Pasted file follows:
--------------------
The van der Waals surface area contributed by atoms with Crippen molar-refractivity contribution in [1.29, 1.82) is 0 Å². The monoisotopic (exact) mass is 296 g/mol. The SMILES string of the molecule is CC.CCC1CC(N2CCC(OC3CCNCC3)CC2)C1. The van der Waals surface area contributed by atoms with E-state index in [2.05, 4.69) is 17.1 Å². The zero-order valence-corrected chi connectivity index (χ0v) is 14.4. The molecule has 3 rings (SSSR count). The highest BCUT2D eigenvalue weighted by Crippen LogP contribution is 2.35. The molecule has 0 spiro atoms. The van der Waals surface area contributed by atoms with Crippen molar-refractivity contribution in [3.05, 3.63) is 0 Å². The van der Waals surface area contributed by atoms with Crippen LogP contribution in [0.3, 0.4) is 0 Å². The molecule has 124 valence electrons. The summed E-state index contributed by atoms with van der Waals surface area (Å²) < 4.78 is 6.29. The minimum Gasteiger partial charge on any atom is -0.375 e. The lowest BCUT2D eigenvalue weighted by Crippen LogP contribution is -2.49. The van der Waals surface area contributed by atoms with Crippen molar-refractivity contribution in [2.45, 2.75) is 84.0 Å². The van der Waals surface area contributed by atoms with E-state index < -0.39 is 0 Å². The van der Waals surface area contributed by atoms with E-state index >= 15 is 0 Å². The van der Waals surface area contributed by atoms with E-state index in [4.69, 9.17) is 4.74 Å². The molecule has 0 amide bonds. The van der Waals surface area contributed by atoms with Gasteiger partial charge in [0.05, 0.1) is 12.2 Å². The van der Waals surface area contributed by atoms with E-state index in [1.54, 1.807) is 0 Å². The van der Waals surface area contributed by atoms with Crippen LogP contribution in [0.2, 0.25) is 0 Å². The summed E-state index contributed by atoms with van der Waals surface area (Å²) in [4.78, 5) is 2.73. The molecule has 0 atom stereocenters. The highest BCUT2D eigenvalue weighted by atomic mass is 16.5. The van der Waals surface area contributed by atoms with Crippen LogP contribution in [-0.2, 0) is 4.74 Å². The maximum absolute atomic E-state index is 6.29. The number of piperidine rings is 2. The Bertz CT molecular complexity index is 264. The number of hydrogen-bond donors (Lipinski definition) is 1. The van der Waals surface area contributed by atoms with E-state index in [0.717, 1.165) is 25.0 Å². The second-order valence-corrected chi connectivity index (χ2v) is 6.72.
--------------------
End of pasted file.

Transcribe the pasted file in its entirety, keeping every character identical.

The van der Waals surface area contributed by atoms with Crippen molar-refractivity contribution in [1.29, 1.82) is 0 Å². The monoisotopic (exact) mass is 296 g/mol. The SMILES string of the molecule is CC.CCC1CC(N2CCC(OC3CCNCC3)CC2)C1. The van der Waals surface area contributed by atoms with E-state index in [2.05, 4.69) is 17.1 Å². The zero-order valence-corrected chi connectivity index (χ0v) is 14.4. The molecule has 3 rings (SSSR count). The highest BCUT2D eigenvalue weighted by Crippen LogP contribution is 2.35. The molecule has 0 spiro atoms. The van der Waals surface area contributed by atoms with Crippen molar-refractivity contribution in [3.05, 3.63) is 0 Å². The van der Waals surface area contributed by atoms with Crippen LogP contribution in [0.3, 0.4) is 0 Å². The molecule has 124 valence electrons. The summed E-state index contributed by atoms with van der Waals surface area (Å²) < 4.78 is 6.29. The minimum Gasteiger partial charge on any atom is -0.375 e. The lowest BCUT2D eigenvalue weighted by Crippen LogP contribution is -2.49. The van der Waals surface area contributed by atoms with Crippen molar-refractivity contribution in [2.45, 2.75) is 84.0 Å². The van der Waals surface area contributed by atoms with E-state index < -0.39 is 0 Å². The van der Waals surface area contributed by atoms with E-state index >= 15 is 0 Å². The van der Waals surface area contributed by atoms with E-state index in [4.69, 9.17) is 4.74 Å². The molecule has 0 amide bonds. The van der Waals surface area contributed by atoms with Gasteiger partial charge in [0.05, 0.1) is 12.2 Å². The van der Waals surface area contributed by atoms with E-state index in [1.54, 1.807) is 0 Å². The van der Waals surface area contributed by atoms with Crippen LogP contribution in [0.2, 0.25) is 0 Å². The summed E-state index contributed by atoms with van der Waals surface area (Å²) in [4.78, 5) is 2.73. The molecule has 0 atom stereocenters. The highest BCUT2D eigenvalue weighted by atomic mass is 16.5. The van der Waals surface area contributed by atoms with Crippen LogP contribution in [-0.2, 0) is 4.74 Å². The maximum absolute atomic E-state index is 6.29. The number of piperidine rings is 2. The Bertz CT molecular complexity index is 264. The number of hydrogen-bond donors (Lipinski definition) is 1. The van der Waals surface area contributed by atoms with E-state index in [0.717, 1.165) is 25.0 Å². The second-order valence-corrected chi connectivity index (χ2v) is 6.72.